Broadcastin' live, Ya all!
Posted by Marie B on April 24, 1998 at 08:03:36:
In response to I've noticed that too., written by Lu on April 24, 1998 at 01:38:06
There is training for broadcasters, although not all are trained. I myself was a speech and theatre major (didn't finish my degree, went off to the big time of Radio instead!) But in the 3 years that I spent as speech major, I was indeed trained with that mid-western dialect. I am originally from Wheeling, West Virginia which sits in the northern panhandle of the state and above the Mason-Dixon line. It's a thin strip of land that is nestled between Ohio and Pennsylvania. Speech patterns there are more mid-western anyway (most people don't understand when I say that I am from West Virginia....first they think that I mean Virginia and 2nd that my accent isn't southern.)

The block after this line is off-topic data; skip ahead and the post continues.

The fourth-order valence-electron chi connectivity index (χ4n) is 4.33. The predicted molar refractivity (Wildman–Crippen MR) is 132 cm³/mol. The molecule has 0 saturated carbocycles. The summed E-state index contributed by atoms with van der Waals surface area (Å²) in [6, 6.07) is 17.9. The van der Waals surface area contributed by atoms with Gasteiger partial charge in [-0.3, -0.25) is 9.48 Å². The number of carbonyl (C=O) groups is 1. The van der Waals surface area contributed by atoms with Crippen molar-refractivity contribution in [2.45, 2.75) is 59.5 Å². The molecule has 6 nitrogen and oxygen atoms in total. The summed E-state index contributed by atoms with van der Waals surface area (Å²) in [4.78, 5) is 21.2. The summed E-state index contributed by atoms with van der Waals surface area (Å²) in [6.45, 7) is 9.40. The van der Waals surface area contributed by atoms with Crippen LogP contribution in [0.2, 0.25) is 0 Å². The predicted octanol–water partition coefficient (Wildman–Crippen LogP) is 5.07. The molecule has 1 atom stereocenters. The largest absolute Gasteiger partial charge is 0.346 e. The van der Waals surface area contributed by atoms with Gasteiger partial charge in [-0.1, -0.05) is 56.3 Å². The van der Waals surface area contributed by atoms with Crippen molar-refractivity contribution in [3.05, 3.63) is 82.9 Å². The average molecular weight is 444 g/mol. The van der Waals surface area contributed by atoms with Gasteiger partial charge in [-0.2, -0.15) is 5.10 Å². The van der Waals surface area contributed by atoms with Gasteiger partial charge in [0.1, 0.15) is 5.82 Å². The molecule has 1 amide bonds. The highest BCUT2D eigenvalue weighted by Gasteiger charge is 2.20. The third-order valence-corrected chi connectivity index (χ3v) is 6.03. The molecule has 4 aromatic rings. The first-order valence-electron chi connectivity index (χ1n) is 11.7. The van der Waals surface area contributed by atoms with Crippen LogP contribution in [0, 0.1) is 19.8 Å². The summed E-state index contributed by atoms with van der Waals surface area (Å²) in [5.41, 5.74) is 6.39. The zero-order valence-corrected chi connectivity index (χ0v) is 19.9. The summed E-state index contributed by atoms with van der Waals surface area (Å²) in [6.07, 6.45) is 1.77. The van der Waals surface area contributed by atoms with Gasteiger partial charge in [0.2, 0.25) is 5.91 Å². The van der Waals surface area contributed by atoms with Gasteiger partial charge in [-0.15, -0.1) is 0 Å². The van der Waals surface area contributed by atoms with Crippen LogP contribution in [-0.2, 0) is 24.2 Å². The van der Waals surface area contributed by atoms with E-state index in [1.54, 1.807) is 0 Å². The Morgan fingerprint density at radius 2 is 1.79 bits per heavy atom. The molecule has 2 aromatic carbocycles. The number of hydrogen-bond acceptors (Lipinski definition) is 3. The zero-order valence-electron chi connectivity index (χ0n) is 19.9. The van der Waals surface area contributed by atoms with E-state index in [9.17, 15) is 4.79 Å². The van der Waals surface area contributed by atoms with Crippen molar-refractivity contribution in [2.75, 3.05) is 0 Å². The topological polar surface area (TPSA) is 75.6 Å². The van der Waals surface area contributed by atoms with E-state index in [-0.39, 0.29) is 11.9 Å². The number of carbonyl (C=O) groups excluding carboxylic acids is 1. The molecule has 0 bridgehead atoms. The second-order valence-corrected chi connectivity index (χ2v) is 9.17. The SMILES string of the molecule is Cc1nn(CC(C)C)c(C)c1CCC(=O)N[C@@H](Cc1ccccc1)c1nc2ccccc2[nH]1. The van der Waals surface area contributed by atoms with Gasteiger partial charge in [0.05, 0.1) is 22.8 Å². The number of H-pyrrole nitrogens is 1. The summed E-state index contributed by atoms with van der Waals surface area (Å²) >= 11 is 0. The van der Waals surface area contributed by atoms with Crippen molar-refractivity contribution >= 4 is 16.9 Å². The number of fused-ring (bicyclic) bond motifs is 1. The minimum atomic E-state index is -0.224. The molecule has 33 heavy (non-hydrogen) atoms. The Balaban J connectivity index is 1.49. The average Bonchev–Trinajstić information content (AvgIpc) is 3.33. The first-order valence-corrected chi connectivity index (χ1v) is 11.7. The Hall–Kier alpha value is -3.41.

I always enjoy when my Buffalo friends think that they have heard a twang in my voice, because my accent is more Pittsburgh than deep south!
For a long time most network news people came from the mid-west, because their accents were so non-descript and anyone from elsewhere had to train to get it to be considered. These days you will find a bit more variety, but not much. Dan Rather is from Texas, Jane Pauley from Indiana (Peter Jennings is Canadian and admits to having worked on his "eh's".)
So the answer to your question is: It depends.
- Cleveland Beckie 20:58:34 6/02/98 (0)
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